Jesse Benton campaigning for Ron Paul in 2011
An intriguing catfight has been brewing on the right—and it could possibly affect the reelection campaign of Sen. Mitch McConnell (R-Ky.), the Republican Senate leader. A former aide to Rep. Michele Bachmann (R-Minn.) has asked the Federal Elections Commission to investigate whether Ron Paul's 2012 presidential campaign violated federal law by bribing an Iowa state senator to win his endorsement. The complaint letter, sent by ex-Bachmanner Peter Waldron, charges that senior members of Paul's campaign—including Jesse Benton, who is now McConnell's campaign manager—were party to the bribe or knew about it. The role of specific Ron Paul aides in the scheme is unclear, but a 2013 Iowa Senate Ethics Committee report cited by Waldron states that the Paul campaign exchanged money to purchase the endorsement.
The controversy concerns the curious actions of a prominent local politician during the 2012 Republican caucuses in the Hawkeye State. Then-GOP state Sen. Kent Sorenson was an influential figure in the social-conservative wing of the state Republican Party, and he had offered his support to Bachmann's presidential effort early in the 2012 campaign. Sorenson and Bachmann were natural allies; both were crusaders against abortion and same-sex marriage. Sorenson served as co-chairman of Bachmann's campaign in Iowa and was a frequent surrogate speaker for her. But less than a week before caucus day, Sorenson made a surprise appearance at a Ron Paul rally in Des Moines, where he shocked Iowa political observers by switching his endorsement to the libertarian candidate.
Bachmann immediately cried foul. "Kent Sorenson personally told me he was offered a large sum of money to go to work for the Paul campaign," she said shortly after he flipped. At the time, Bachmann's claim was largely written off as an accusation leveled by a candidate in a political death spiral. But in recordings of phone calls leaked last year to the Iowa Republican, a conservative website covering Iowa politics, Sorenson said that he had received, by way of his wife, a check from Paul's deputy campaign manager, Dimitri Kesari. A subsequent investigation by the Iowa Senate Ethics Committee revealed that Kesari had paid Sorenson $25,000 for his endorsement. Sorenson also received $73,000 in subsequent payments of unknown origin, though the committee had a "strong suspicion" that money was also tied to the Paul campaign. Sorenson resigned from the state Senate as a result.
On Monday, the Iowa Republican published a complaint letter Waldron sent to the FEC at the end of February. In the letter, Waldron claimed that Benton, who had been the chairman of Ron Paul's presidential campaign, and other Paul campaign aides had known about or had been involved in the bribe. The FEC responded last week by noting that it would follow is usual procedure and request responses from those Waldron had accused. After receiving those responses, the FEC told Waldron, its analysts would examine the allegation and decide whether or not to recommend a full investigation.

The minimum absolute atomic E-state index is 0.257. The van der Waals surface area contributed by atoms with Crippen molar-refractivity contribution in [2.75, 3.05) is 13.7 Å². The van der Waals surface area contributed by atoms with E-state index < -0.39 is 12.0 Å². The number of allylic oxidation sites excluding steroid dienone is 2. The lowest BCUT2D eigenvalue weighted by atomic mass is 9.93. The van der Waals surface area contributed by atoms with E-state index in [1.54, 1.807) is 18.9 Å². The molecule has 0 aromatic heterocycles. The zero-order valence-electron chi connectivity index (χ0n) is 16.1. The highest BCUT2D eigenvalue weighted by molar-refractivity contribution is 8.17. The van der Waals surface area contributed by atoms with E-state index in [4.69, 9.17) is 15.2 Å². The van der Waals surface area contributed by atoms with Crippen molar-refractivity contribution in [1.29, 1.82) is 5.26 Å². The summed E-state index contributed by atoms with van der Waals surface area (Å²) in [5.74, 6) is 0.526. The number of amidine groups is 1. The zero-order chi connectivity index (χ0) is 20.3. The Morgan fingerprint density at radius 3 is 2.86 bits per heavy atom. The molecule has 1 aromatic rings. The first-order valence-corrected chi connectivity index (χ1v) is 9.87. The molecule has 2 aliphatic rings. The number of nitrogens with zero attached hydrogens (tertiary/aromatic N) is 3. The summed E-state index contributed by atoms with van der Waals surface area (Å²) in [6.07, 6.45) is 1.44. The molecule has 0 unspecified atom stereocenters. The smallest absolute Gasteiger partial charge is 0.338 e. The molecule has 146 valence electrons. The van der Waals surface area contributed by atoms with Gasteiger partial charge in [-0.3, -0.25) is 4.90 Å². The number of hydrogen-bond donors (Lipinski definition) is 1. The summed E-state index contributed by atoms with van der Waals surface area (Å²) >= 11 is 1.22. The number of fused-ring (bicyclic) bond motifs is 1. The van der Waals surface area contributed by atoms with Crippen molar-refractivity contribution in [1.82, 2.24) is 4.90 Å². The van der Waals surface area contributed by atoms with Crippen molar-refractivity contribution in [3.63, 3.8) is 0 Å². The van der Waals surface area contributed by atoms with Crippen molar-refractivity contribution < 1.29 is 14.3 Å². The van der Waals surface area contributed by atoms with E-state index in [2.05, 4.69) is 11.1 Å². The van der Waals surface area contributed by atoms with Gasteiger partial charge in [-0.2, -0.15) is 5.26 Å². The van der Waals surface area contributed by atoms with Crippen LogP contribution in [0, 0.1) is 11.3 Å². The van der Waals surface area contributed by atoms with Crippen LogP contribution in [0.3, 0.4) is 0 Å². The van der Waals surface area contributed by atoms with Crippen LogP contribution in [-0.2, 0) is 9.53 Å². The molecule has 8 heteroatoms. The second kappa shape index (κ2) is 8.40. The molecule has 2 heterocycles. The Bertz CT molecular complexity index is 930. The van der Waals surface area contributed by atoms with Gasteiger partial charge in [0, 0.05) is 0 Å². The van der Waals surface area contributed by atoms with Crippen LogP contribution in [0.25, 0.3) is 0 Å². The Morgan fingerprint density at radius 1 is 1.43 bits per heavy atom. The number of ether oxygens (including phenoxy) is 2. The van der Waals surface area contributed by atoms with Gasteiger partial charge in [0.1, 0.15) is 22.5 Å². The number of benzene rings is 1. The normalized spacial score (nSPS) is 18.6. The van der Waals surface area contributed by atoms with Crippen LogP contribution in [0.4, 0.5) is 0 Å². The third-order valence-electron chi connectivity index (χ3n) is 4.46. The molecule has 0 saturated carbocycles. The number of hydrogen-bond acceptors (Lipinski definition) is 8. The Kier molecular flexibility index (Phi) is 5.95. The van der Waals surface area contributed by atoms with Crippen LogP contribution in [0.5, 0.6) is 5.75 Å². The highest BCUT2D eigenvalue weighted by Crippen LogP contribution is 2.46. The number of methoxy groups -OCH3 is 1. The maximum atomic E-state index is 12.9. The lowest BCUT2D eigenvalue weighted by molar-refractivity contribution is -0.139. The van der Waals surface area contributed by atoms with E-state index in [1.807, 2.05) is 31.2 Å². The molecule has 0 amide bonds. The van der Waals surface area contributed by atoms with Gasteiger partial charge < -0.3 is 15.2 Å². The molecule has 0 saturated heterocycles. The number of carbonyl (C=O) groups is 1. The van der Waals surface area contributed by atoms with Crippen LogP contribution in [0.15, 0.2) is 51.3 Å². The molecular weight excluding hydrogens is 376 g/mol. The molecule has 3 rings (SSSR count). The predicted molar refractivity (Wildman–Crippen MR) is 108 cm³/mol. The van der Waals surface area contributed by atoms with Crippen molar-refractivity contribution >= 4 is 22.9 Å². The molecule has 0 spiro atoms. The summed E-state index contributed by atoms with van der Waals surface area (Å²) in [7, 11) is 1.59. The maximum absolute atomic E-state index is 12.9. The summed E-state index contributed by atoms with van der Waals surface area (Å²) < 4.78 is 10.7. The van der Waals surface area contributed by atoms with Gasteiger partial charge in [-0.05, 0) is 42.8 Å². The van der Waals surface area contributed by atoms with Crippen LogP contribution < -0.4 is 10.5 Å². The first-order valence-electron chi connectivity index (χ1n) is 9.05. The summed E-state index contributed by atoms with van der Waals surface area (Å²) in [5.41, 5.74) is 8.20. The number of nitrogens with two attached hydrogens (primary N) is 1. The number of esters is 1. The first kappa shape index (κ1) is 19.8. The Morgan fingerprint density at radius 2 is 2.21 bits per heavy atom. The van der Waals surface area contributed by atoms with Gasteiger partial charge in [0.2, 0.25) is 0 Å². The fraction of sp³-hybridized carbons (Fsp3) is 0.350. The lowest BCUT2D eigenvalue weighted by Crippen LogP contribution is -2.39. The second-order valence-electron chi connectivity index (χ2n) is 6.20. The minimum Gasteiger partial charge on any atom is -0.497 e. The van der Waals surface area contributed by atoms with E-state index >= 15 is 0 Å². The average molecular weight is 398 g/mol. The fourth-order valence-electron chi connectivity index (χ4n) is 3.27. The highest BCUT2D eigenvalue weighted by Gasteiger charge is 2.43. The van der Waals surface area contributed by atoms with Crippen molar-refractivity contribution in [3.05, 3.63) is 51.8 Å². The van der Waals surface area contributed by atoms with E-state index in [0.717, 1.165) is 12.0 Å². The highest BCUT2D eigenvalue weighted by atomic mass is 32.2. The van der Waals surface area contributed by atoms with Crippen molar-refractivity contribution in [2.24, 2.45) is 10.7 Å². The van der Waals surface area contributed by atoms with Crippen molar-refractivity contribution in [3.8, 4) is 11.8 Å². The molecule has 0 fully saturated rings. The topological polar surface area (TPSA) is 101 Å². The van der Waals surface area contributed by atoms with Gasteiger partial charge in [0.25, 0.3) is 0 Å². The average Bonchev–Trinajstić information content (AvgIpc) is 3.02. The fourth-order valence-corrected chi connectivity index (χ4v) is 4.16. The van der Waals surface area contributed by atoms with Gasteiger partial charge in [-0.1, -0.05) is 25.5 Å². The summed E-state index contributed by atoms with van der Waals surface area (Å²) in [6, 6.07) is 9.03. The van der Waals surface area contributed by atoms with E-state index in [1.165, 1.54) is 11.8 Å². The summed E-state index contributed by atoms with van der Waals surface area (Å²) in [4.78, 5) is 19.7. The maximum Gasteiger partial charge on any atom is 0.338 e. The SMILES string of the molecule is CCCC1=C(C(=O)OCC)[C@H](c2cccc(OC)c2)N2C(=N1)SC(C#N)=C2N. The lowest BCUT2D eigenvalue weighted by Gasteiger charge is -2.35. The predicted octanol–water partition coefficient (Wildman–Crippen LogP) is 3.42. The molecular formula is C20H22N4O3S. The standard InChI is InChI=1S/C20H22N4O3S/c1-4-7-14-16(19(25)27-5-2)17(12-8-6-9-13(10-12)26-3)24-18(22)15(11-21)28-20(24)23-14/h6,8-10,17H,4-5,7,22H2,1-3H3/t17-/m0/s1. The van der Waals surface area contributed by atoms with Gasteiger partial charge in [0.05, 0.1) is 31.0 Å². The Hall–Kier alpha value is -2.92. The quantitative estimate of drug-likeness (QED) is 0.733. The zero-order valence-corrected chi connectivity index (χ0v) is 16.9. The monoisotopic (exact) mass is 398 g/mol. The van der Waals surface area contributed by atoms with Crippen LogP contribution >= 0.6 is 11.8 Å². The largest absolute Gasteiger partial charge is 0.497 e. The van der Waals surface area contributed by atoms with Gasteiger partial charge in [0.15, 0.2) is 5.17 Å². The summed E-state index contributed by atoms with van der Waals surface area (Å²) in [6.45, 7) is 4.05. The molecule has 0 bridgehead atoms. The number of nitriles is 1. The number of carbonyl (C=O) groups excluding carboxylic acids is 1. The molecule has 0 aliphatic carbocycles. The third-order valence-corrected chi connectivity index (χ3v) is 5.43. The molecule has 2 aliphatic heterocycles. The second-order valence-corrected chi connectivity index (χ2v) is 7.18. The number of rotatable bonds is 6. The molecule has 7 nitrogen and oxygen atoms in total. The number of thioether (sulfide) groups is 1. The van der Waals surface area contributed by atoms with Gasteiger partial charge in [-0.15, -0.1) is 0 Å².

Benton is a close ally of the Paul family. In addition to guiding Ron Paul's 2012 campaign, he's married to the former congressman's granddaughter. He also worked for Rand Paul's 2010 Senate campaign, living in the younger Paul's basement. In late 2012, Mitch McConnell brought Benton on board to manage his reelection in an attempt to assuage the Paulites and tea partiers in Kentucky.
Benton's involvement, if any, in the Sorenson affair is murky. In one of the leaked phone calls, Sorenson says, "Oh, I know Jesse knows. I know Jesse knows," while discussing the check he received from the Paul campaign. But in a leaked phone call between Benton and former Ron Paul aide Dennis Fusaro, Benton says, "I don't know anything about that," when Fusaro referenced the allegation that Sorenson had been bribed. During the call, Benton says, "I've got shared responsibility, so if you've got proof, I'd like to take action."
Waldron's complaint mentioned several other Republicans who would probably participate in a Rand Paul presidential campaign, should the senator run for the White House in 2016. These include John Tate, Ron Paul's 2012 national campaign manager, and Drew Ivers, a longtime Paul organizer in Iowa.
Benton and the McConnell campaign did respond to requests for comment.